10 Things You Didn’t Know About the Frengle

If you are looking for a little ray of sunshine in the form of a canine, then the Frengle is all you need. The small, stocky dog is a result of crossbreeding the French Bulldog with the Beagle hence the name “Frengle.” The main aim of crossbreeding the two pure breeds was to have a companion dog, and the Frengle has lived up to this objective because it is lauded for being a great family pet. Frengles are even gentle with children, although, as always, adult supervision is required. Here is everything else you need to know about the Frengle.

1. It is Prone to Separation Anxiety

If you have recently adopted a Frengle and have to go back to work, you should be prepared to help the dog deal with separation anxiety. The breed is prone to anxiety; thus always wants to be around people. Therefore, whenever you have to leave the dog alone, you should ensure it does not feel completely alone by maybe having it listen to your voice through a tape recording. Alternatively, you can hire a dog sitter.

2. It is Stubborn

Enthusiastic dog trainers will find having to train a Frengle a challenge. The breed can have you falling in love with dogs due to its playful and gentle nature but if you plan on training it, be ready for some resistance. However, that stubbornness can be easily overcome with a few treats and positive reinforcement. Global Dog Breeds warns that punishing or scolding the dog for not obeying instructions will only lead to destructive behavior. Still, if you feel overwhelmed by the stubbornness, you can get professional help from dog trainers.

3. Price

If love were to cost money, then everyone would go for the Frengle because these affectionate small dogs only go for between $200 and $700, which is quite an affordable sum. Unfortunately, you cannot put a price on love, and dog lovers have their preference; those who are only after owning a luxury dog will part with thousands of dollars. Currently, the Samoyed is the most expensive dog breed worldwide, going for $14,000, yet it shares many traits with the Frengle. Both dog breeds are alert, stubborn, friendly, and playful.

4. Needs to Be Socialized When Young

When it comes to children, we are told to train them in the way they should go, and when they are older, they will not depart from that path. Similarly, in animals, if you want to have an animal that is not afraid of strangers, you need to make it sociable when still young. Frengles can be timid around new people or animals if their confidence around humans is not built early. The socialization also enables it to get along with other dogs if you plan on getting more pets in future.

5. Requires Daily Exercise

You would think that because they are small, the Frengles do not need to exercise much, but the breed is quite energetic and playful. Therefore, ensure that you keep it active for at least half an hour daily and look for a spot where they can use up that excess energy by running and jumping. Having a safe place where they can be off-leash is also recommended. The Happy Puppy Site informs us that the Frengle’s physical appearance is mostly like the French Bulldog’s with short and flat noses. Consequently, when going out for a walk, take caution that the weather is not extreme because then the dog will have difficulty breathing.

6. Health Issues

Since the French Bulldog is one of the parents to the Frengle, the Frengle inherits most of the parent’s diseases. For instance, the French Bulldog is known to be one of the Brachycephalic dog breeds, meaning it has a short head resulting from a genetic mutation that changes the way the skull grows. As a result, it is predisposed to brachycephalic airway obstructs syndrome that causes difficulty in breathing, disproportionate nasal cartilages, tongues, and soft palates. The Frengle can also develop eye issues, skin infections, and dental problems.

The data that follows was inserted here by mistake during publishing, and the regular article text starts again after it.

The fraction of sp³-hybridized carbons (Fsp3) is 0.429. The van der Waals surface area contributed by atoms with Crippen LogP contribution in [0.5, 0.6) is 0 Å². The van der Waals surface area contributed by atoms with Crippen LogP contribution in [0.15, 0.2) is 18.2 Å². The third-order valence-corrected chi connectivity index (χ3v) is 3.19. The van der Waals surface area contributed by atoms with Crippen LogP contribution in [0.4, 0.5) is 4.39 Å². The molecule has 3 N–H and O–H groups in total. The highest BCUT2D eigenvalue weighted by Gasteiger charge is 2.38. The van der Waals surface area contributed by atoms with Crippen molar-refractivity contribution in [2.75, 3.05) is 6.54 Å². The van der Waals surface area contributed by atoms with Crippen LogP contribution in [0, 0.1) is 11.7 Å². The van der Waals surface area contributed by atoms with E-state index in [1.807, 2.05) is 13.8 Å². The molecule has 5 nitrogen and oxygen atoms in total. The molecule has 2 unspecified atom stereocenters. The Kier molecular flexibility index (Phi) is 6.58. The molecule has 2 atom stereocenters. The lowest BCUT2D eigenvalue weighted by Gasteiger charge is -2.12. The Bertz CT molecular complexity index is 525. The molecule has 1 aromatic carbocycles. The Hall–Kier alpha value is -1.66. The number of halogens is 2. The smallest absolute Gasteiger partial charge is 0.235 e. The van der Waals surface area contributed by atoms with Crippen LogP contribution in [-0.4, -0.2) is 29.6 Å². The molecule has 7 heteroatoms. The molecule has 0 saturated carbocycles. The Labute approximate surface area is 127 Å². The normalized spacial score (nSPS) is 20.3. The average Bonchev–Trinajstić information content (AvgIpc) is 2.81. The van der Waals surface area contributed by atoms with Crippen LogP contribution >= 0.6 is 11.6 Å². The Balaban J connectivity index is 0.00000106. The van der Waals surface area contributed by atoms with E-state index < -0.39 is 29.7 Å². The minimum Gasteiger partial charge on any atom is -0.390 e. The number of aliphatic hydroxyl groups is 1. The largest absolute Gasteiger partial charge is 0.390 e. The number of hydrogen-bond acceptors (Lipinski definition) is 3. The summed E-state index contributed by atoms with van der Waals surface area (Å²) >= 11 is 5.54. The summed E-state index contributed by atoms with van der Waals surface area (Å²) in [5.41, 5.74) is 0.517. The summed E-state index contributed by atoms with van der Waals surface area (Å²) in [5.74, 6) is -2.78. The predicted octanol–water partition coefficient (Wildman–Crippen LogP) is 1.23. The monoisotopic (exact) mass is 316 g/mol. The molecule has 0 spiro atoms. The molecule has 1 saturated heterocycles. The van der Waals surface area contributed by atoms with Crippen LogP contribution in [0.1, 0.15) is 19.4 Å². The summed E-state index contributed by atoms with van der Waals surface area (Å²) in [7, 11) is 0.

7. Perfect for Apartment Living

Some dogs will take up too much space and need a yard to ensure they remain healthy but not a Frengle; even in an apartment, the breed will still be in a conducive environment. Their small size facilitates a tiny house living arrangement, so do not fret about having the right breed type when the square footage seems too inadequate for pet ownership.

8. Grooming is Not Cumbersome

If you have ever owned a dog that sheds heavily, you know the cleaning hassle that comes with it; you have to keep it off the couch and bed. A dog that sheds a lot means that you can’t keep it due to the allergies that come with the fur. Fortunately, a Frengle is quite compatible with those prone to allergies because it is a medium shedder. You can brush the coat twice a week, and washing is unnecessary unless it gets really dirty because both the parent breeds have dry coats; frequent washing can dry out the coat.

9. Make Good Watchdogs, Not Guard dogs

Most people confuse watchdogs and guard dogs, but Pet Helpful enlightens us of the difference. Watchdogs are always alert and sound the alarm for anything that seems unusual. They alert the owner of the unusual activity by excessive barking. On the other hand, guard dogs, while they may also bark at unusual activity, attack intruders. The Frengle makes a great watchdog because it is alert and barks loudly upon noticing strange people or activities. However, it is too friendly to be a guard dog.

10. Need High-Quality Food

Some sources recommend that you walk your Frengle twice a day, preferably in the morning and evening when the weather is not extreme. For an active dog, feeding it with highly-nutritious food is vital for proper growth, especially during its growth phase. 2 cups of dry food split into two servings are enough daily. Still, if you feed the dog with high-quality canned food, you should decrease the dry food lest it gains excessive weight.



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